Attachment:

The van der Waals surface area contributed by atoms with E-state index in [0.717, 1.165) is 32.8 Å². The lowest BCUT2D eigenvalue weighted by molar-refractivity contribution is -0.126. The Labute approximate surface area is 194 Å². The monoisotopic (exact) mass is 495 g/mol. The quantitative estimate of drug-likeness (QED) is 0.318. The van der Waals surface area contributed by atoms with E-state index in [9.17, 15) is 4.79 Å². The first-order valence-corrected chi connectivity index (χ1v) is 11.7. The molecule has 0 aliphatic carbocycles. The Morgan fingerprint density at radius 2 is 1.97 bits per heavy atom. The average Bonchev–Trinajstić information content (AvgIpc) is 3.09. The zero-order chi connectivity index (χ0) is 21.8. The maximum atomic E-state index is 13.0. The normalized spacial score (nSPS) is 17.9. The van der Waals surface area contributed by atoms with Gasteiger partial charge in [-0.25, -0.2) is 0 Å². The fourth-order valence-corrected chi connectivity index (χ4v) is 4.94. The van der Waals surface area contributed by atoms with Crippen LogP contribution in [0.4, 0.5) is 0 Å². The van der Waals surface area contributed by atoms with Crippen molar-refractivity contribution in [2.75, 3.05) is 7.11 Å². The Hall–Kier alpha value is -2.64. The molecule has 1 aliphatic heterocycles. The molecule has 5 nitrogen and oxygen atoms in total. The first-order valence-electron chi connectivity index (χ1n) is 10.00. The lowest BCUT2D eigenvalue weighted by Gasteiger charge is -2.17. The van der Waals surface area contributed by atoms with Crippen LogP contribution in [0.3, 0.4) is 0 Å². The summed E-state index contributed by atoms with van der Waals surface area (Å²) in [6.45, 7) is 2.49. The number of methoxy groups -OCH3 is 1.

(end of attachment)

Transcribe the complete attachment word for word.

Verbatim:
The van der Waals surface area contributed by atoms with E-state index in [0.717, 1.165) is 32.8 Å². The lowest BCUT2D eigenvalue weighted by molar-refractivity contribution is -0.126. The Labute approximate surface area is 194 Å². The monoisotopic (exact) mass is 495 g/mol. The quantitative estimate of drug-likeness (QED) is 0.318. The van der Waals surface area contributed by atoms with E-state index in [9.17, 15) is 4.79 Å². The first-order valence-corrected chi connectivity index (χ1v) is 11.7. The molecule has 0 aliphatic carbocycles. The Morgan fingerprint density at radius 2 is 1.97 bits per heavy atom. The average Bonchev–Trinajstić information content (AvgIpc) is 3.09. The zero-order chi connectivity index (χ0) is 21.8. The maximum atomic E-state index is 13.0. The normalized spacial score (nSPS) is 17.9. The van der Waals surface area contributed by atoms with Gasteiger partial charge in [-0.25, -0.2) is 0 Å². The fourth-order valence-corrected chi connectivity index (χ4v) is 4.94. The van der Waals surface area contributed by atoms with Crippen LogP contribution in [0.4, 0.5) is 0 Å². The van der Waals surface area contributed by atoms with Crippen molar-refractivity contribution in [2.75, 3.05) is 7.11 Å². The Hall–Kier alpha value is -2.64. The molecule has 1 aliphatic heterocycles. The molecule has 5 nitrogen and oxygen atoms in total. The first-order valence-electron chi connectivity index (χ1n) is 10.00. The lowest BCUT2D eigenvalue weighted by Gasteiger charge is -2.17. The van der Waals surface area contributed by atoms with Crippen LogP contribution in [0.3, 0.4) is 0 Å². The summed E-state index contributed by atoms with van der Waals surface area (Å²) in [6.45, 7) is 2.49. The number of methoxy groups -OCH3 is 1.